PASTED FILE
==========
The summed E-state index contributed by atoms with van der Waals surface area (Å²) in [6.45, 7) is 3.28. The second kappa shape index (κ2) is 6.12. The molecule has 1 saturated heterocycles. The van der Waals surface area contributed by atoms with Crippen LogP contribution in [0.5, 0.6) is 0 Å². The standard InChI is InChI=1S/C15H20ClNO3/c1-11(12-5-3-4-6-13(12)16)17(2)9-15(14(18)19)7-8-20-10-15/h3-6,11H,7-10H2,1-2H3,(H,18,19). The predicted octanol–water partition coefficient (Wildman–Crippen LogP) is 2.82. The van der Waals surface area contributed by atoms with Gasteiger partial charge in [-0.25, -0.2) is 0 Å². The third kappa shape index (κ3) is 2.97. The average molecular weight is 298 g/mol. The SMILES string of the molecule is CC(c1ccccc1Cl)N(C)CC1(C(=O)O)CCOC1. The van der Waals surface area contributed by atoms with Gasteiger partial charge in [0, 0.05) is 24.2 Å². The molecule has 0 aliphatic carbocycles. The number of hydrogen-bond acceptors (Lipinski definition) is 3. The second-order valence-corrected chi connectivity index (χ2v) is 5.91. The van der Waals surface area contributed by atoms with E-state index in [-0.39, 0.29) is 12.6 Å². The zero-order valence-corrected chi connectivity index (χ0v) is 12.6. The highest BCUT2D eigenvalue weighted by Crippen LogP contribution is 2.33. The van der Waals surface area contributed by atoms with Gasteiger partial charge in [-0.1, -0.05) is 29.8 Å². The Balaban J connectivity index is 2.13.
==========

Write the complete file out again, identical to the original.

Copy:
The summed E-state index contributed by atoms with van der Waals surface area (Å²) in [6.45, 7) is 3.28. The second kappa shape index (κ2) is 6.12. The molecule has 1 saturated heterocycles. The van der Waals surface area contributed by atoms with Crippen LogP contribution in [0.5, 0.6) is 0 Å². The standard InChI is InChI=1S/C15H20ClNO3/c1-11(12-5-3-4-6-13(12)16)17(2)9-15(14(18)19)7-8-20-10-15/h3-6,11H,7-10H2,1-2H3,(H,18,19). The predicted octanol–water partition coefficient (Wildman–Crippen LogP) is 2.82. The van der Waals surface area contributed by atoms with Gasteiger partial charge in [-0.25, -0.2) is 0 Å². The third kappa shape index (κ3) is 2.97. The average molecular weight is 298 g/mol. The SMILES string of the molecule is CC(c1ccccc1Cl)N(C)CC1(C(=O)O)CCOC1. The van der Waals surface area contributed by atoms with Gasteiger partial charge in [0, 0.05) is 24.2 Å². The molecule has 0 aliphatic carbocycles. The number of hydrogen-bond acceptors (Lipinski definition) is 3. The second-order valence-corrected chi connectivity index (χ2v) is 5.91. The van der Waals surface area contributed by atoms with E-state index in [-0.39, 0.29) is 12.6 Å². The zero-order valence-corrected chi connectivity index (χ0v) is 12.6. The highest BCUT2D eigenvalue weighted by Crippen LogP contribution is 2.33. The van der Waals surface area contributed by atoms with Gasteiger partial charge in [-0.1, -0.05) is 29.8 Å². The Balaban J connectivity index is 2.13.